Riege: Mississippi River Walleyes and Sauger

Published 7:05pm Wednesday, March 13, 2013

By Bob & Ginny Riege

The walleye is king in the Upper Midwest when you talk to many anglers about what kind of fish they like to pursue. One fish that is closely related to the walleye is the sauger. The sauger is a “cousin” to the walleye and the meat is very similar to that of a walleye, but this camouflaged commando of the deep is different in other ways.

First of all, the walleye and the sauger are similar in shape. Both of these fish are “cigar shaped” and to the novice they are sometimes mistaken. They both like similar “haunts” and they are often times caught in the same general area. The saugers are usually found in the river systems and some anglers have reported catching saugers in lakes. But with a closer observation they discover that the lakes are part of a river system. Saugers are also referred to as “sand pike” and many times they are caught adjacent to sand. The walleye in comparison can be found in river systems lakes and close to sand flats.

With all these similarities in mind you should also realize that there are differences. The physical appearance of a sauger is noticeable. They have mottled colored sides that gives them the camouflaged pattern. They have the ability to blend into their environment, especially the bottom structural patterns. Their dorsal fin (top fin) is even camouflaged; it has a system of polka dots. In comparison the walleye doesn’t have any of these physical characteristics. Likewise the sauger doesn’t have that distinctive white spot on its tail that the walleye has.

River walleyes love the moving water of the Mississippi, and never stray far from some sort of current. A classic walleye holding spot is a wing dam. Wing dams are man-made rock piles, which extend out into the river, deflecting the current and reducing its tendency to silt in. As the local fisherman knows, all wingdams hold fish, but some are better than others. The wing dams that hold the most fish are the ones that have a deep scour hole behind them and are located on the outside bend of a river or a straight stretch. These wing dams receive less current and therefore their scour holes are not silted in. Needless to say the rocky composition is habitat for food, and the wing dam provides a current break.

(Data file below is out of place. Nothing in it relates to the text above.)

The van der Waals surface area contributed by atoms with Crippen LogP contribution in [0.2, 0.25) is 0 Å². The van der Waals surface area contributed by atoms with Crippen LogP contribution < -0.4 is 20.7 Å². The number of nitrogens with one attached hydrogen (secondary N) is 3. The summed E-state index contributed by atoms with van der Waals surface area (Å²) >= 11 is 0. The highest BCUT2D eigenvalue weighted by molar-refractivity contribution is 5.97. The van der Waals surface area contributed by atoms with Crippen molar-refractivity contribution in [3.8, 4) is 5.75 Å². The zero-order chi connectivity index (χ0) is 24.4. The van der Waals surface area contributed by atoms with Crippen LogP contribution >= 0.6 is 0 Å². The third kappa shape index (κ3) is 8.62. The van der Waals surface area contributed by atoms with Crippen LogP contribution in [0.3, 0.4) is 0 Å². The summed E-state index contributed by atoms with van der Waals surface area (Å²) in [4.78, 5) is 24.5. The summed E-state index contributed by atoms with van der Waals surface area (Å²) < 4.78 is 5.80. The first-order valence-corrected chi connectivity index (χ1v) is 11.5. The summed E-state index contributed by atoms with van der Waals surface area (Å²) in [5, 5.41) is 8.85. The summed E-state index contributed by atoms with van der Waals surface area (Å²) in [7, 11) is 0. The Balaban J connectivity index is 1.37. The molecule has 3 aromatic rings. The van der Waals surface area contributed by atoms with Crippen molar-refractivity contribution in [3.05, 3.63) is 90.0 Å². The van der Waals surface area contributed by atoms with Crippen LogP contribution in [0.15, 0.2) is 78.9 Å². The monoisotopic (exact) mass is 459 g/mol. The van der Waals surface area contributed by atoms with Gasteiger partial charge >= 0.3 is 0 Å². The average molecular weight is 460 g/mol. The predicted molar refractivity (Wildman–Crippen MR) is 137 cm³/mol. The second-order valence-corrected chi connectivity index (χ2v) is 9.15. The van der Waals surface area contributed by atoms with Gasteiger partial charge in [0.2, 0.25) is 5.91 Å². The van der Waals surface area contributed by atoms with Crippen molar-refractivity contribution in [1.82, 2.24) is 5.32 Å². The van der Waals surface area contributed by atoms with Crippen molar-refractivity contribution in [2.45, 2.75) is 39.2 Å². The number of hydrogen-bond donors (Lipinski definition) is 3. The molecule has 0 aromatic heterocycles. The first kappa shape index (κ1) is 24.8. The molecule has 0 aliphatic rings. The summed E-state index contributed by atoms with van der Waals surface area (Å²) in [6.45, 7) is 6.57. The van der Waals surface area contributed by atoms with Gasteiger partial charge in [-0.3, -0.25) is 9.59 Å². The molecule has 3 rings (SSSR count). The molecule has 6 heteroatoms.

There are two popular ways to fish a wing dam. Anchoring is most common, parking the boat on the front side, tip or back side of the wing dam. Jigs or bottom bumping lures can be cast to cover the area near the dam. Since you can fish with two lines at once on boundary waters, many anglers set live bait over the side of the boat and cast jigs to find fish holding closer to the wing dam.

The local walleye fishermen do well most of the time with a jig and minnow. The size of a jig would vary according to the speed of the current. A 1/8 to 1/4 ounce is the favored size for most situations. Popular colors are yellow, pink, black and chartreuse. Live bait rigs such as the Lindy Rig or Wolf River Rig are also used.

River walleyes are more aggressive and seem harder hitting than still water walleyes. They hit a fast moving crank bait. These lures attract fish from far and wide to see what is going on or to stimulate a feeding desire. These lures may be as small as a jig or as large as a muskie crankbait. Two of my all time favorites are the Storm ThunderStick and the small Storm Lighting Shad.